Inclusion in the classroom ‘simple,’ says educator

Diane Crocker
Published on April 13, 2012
Gordon Porter leads a session on inclusive education at the Greenwood Inn and Suites on Thursday, April 12, 2012.
Diane Crocker

CORNER BROOK — Gordon Porter believes inclusion is the most natural thing in the world.

The educator and director of Inclusive Education Initiatives presented a session on inclusive education at the Greenwood Inn and Suites on Thursday.

Porter, who is also the editor of the Inclusive Education Canada website, spoke to parents, educators and agency professionals who deal with children with special needs at the pre-conference for the Newfoundland and Labrador Association for Community Living Conference taking place in the city today and Saturday. The session was sponsored by the Community Inclusion Initiative.

Porter’s session revolved around the theme of parents and teachers working together to make inclusion work.

“It means kids go to their neighbourhood schools with kids their own age in regular classes,” said Porter.

“If you’re seven years, old you go to the school just down the street. You go in a class with other seven-year-olds, and you’re supported if you have extra needs.

“It’s so simple, it’s that simple,” said Porter.

But Porter said total inclusion in education is still not happening.

“It’s gradually changing,” he said.

To facilitate that change, Porter told those gathered that parents and teachers need to work together.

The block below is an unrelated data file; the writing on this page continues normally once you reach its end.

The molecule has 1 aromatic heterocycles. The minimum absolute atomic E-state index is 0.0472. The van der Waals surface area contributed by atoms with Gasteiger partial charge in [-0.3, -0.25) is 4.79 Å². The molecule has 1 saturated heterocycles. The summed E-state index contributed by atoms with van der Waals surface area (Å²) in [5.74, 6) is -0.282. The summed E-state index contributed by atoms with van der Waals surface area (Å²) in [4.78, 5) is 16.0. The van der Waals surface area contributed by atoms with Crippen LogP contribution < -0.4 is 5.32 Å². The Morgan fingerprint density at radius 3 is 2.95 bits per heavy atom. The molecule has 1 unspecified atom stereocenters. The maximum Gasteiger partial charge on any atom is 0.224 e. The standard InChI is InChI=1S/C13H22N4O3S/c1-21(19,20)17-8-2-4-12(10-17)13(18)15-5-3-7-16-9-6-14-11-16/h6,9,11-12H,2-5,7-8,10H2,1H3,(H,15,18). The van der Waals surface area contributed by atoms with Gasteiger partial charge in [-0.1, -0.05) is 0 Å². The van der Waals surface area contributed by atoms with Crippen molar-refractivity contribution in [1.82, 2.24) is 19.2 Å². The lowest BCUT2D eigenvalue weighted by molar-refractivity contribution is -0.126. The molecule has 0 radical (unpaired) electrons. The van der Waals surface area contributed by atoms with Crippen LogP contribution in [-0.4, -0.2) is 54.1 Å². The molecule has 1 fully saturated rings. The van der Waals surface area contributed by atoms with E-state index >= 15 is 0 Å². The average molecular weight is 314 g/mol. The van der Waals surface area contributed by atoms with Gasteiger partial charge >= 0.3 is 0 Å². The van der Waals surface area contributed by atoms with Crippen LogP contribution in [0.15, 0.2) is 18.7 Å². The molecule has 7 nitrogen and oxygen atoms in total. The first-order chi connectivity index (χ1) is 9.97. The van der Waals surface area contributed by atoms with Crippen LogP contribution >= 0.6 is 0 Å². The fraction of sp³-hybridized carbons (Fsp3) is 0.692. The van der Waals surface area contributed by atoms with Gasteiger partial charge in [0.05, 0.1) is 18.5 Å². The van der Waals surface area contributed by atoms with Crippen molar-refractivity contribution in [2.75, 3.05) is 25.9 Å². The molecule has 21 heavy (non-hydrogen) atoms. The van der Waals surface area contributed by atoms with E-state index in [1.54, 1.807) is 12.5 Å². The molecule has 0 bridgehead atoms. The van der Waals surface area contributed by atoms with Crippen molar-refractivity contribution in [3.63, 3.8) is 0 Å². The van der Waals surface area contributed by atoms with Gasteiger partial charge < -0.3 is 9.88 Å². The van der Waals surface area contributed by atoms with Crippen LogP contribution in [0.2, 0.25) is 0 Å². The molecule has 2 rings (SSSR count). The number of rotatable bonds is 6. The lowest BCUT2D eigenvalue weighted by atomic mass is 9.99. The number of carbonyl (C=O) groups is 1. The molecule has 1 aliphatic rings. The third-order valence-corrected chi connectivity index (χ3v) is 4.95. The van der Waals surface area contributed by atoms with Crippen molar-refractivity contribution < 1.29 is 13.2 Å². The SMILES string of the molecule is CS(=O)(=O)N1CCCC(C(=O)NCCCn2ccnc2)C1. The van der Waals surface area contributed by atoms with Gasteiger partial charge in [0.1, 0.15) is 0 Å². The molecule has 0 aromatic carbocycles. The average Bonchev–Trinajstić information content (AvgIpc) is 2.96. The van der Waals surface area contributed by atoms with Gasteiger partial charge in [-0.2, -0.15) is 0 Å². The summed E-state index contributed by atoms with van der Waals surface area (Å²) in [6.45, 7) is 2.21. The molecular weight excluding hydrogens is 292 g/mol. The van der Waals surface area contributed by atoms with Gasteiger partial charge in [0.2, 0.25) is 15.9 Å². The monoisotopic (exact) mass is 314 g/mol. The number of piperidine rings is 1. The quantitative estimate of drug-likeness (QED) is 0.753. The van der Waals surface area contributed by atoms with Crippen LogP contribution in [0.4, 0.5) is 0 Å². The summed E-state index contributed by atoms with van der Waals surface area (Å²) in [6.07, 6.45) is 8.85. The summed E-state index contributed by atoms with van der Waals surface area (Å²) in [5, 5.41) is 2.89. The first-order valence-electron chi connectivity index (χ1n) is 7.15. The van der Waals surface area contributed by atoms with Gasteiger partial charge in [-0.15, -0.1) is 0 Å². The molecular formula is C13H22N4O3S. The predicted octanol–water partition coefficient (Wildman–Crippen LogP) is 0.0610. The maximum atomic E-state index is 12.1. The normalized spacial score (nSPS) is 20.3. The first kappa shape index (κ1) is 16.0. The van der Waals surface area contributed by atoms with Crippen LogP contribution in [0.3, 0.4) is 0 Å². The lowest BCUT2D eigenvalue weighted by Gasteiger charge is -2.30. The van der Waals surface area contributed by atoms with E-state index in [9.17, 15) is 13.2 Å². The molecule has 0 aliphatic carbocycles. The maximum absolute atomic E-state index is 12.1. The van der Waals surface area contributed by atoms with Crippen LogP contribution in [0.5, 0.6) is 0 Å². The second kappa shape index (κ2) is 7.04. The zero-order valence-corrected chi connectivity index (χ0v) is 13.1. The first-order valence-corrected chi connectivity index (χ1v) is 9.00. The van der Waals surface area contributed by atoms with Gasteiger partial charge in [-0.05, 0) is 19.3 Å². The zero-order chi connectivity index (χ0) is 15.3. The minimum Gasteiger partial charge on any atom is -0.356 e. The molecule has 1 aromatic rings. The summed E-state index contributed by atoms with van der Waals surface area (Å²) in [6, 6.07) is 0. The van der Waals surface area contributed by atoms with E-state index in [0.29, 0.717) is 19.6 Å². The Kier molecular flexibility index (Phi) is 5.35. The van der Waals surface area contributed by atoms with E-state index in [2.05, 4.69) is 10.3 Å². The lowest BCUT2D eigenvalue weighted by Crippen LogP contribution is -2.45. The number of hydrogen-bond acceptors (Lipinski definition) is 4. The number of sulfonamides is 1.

“We have to stop just talking about whether inclusion is a good idea and actually work on making it happen.”

He said if local schools were introducing a new way to teach math that people wouldn’t need to gather and talk about it. Instead they would figure if the new way is better and then teachers will learn it and do it.

“But with inclusive education,  it’s not taken for granted. It is not universally supported," he said.

One of the challenges for inclusive education is making sure classroom teachers have the support they need to work with children with special needs. Porter said in order to do that the role of resource teachers may need to change.

Porter said in Newfoundland and Labrador the ratio of resource teachers to students is about one to 80. The problem is in most cases the teachers spend time working with the kids individually or in groups and then the children go back to the regular class and the resource teachers don’t have time to spend with the classroom teacher.

He said it may be necessary to stop the resource teachers from working with the kids outside the regular classroom and instead have them spend more time in the regular classroom co-operating with, team teaching or coaching classroom teachers.

“The question that needs to be asked is do these resource teachers only spend time in a room with kids and have no time with the regular teacher, or do they spend time with the teachers who have the kids 80 per cent of the time.”